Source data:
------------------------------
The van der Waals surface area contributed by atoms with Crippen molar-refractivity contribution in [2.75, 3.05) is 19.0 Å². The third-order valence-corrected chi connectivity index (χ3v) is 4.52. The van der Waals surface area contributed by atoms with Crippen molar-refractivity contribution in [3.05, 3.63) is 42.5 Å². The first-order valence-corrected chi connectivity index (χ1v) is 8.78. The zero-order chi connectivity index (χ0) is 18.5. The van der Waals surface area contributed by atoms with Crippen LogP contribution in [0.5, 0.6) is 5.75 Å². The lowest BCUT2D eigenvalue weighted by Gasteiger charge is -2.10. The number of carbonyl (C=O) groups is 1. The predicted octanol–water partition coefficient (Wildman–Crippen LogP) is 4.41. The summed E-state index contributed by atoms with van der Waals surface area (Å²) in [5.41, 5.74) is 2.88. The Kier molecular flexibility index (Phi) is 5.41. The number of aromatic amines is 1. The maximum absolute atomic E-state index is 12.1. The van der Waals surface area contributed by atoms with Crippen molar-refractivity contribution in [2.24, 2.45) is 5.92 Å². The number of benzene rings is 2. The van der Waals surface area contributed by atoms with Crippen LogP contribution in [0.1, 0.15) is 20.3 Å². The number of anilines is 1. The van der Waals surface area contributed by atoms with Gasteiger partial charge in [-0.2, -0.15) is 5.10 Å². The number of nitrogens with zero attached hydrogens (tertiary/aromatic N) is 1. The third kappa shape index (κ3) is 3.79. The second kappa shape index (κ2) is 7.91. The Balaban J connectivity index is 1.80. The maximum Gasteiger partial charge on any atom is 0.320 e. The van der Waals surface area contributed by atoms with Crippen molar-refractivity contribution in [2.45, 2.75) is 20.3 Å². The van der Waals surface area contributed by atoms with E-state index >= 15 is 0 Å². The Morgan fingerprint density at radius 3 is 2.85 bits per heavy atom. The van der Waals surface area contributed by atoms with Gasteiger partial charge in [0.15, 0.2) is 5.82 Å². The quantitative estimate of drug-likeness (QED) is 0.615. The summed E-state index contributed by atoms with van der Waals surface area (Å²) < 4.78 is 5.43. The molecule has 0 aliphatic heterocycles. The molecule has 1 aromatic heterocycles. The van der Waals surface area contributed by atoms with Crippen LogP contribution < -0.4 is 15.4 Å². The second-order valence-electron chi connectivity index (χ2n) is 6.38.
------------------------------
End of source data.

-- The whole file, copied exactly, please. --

The van der Waals surface area contributed by atoms with Crippen molar-refractivity contribution in [2.75, 3.05) is 19.0 Å². The third-order valence-corrected chi connectivity index (χ3v) is 4.52. The van der Waals surface area contributed by atoms with Crippen molar-refractivity contribution in [3.05, 3.63) is 42.5 Å². The first-order valence-corrected chi connectivity index (χ1v) is 8.78. The zero-order chi connectivity index (χ0) is 18.5. The van der Waals surface area contributed by atoms with Crippen LogP contribution in [0.5, 0.6) is 5.75 Å². The lowest BCUT2D eigenvalue weighted by Gasteiger charge is -2.10. The number of carbonyl (C=O) groups is 1. The predicted octanol–water partition coefficient (Wildman–Crippen LogP) is 4.41. The summed E-state index contributed by atoms with van der Waals surface area (Å²) in [5.41, 5.74) is 2.88. The Kier molecular flexibility index (Phi) is 5.41. The number of aromatic amines is 1. The maximum absolute atomic E-state index is 12.1. The van der Waals surface area contributed by atoms with Crippen molar-refractivity contribution in [2.24, 2.45) is 5.92 Å². The number of benzene rings is 2. The van der Waals surface area contributed by atoms with Crippen LogP contribution in [0.1, 0.15) is 20.3 Å². The number of anilines is 1. The van der Waals surface area contributed by atoms with Gasteiger partial charge in [-0.2, -0.15) is 5.10 Å². The number of nitrogens with zero attached hydrogens (tertiary/aromatic N) is 1. The third kappa shape index (κ3) is 3.79. The second kappa shape index (κ2) is 7.91. The Balaban J connectivity index is 1.80. The maximum Gasteiger partial charge on any atom is 0.320 e. The van der Waals surface area contributed by atoms with Crippen molar-refractivity contribution in [2.45, 2.75) is 20.3 Å². The van der Waals surface area contributed by atoms with E-state index >= 15 is 0 Å². The Morgan fingerprint density at radius 3 is 2.85 bits per heavy atom. The van der Waals surface area contributed by atoms with Gasteiger partial charge in [0.15, 0.2) is 5.82 Å². The quantitative estimate of drug-likeness (QED) is 0.615. The summed E-state index contributed by atoms with van der Waals surface area (Å²) < 4.78 is 5.43. The molecule has 0 aliphatic heterocycles. The molecule has 1 aromatic heterocycles. The van der Waals surface area contributed by atoms with Crippen LogP contribution < -0.4 is 15.4 Å². The second-order valence-electron chi connectivity index (χ2n) is 6.38.